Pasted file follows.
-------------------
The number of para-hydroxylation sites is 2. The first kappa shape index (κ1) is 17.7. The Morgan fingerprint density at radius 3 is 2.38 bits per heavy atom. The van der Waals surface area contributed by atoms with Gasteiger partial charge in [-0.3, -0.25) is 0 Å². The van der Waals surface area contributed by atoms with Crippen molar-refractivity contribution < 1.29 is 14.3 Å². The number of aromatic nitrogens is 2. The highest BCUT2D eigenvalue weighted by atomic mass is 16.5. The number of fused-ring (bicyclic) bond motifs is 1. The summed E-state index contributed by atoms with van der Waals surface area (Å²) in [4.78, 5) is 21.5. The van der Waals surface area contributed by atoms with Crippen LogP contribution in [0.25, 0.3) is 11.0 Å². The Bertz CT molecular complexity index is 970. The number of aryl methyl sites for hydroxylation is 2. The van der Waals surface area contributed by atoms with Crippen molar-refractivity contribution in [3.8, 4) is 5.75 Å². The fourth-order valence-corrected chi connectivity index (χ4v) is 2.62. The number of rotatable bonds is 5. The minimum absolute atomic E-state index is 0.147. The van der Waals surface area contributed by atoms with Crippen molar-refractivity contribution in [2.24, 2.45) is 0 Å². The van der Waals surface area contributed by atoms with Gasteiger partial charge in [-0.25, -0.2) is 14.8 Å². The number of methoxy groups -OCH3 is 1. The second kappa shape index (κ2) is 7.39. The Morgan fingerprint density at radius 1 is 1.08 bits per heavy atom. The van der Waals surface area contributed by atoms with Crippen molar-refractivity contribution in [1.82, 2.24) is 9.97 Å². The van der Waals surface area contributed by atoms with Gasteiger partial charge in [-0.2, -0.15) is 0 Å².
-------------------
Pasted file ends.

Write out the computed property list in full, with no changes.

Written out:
The number of para-hydroxylation sites is 2. The first kappa shape index (κ1) is 17.7. The Morgan fingerprint density at radius 3 is 2.38 bits per heavy atom. The van der Waals surface area contributed by atoms with Gasteiger partial charge in [-0.3, -0.25) is 0 Å². The van der Waals surface area contributed by atoms with Crippen molar-refractivity contribution < 1.29 is 14.3 Å². The number of aromatic nitrogens is 2. The highest BCUT2D eigenvalue weighted by atomic mass is 16.5. The number of fused-ring (bicyclic) bond motifs is 1. The summed E-state index contributed by atoms with van der Waals surface area (Å²) in [4.78, 5) is 21.5. The van der Waals surface area contributed by atoms with Crippen LogP contribution in [0.25, 0.3) is 11.0 Å². The Bertz CT molecular complexity index is 970. The number of aryl methyl sites for hydroxylation is 2. The van der Waals surface area contributed by atoms with Crippen molar-refractivity contribution in [3.8, 4) is 5.75 Å². The fourth-order valence-corrected chi connectivity index (χ4v) is 2.62. The number of rotatable bonds is 5. The minimum absolute atomic E-state index is 0.147. The van der Waals surface area contributed by atoms with Crippen molar-refractivity contribution in [2.24, 2.45) is 0 Å². The van der Waals surface area contributed by atoms with Gasteiger partial charge in [-0.25, -0.2) is 14.8 Å². The number of methoxy groups -OCH3 is 1. The second kappa shape index (κ2) is 7.39. The Morgan fingerprint density at radius 1 is 1.08 bits per heavy atom. The van der Waals surface area contributed by atoms with Crippen molar-refractivity contribution in [1.82, 2.24) is 9.97 Å². The van der Waals surface area contributed by atoms with Gasteiger partial charge in [-0.2, -0.15) is 0 Å².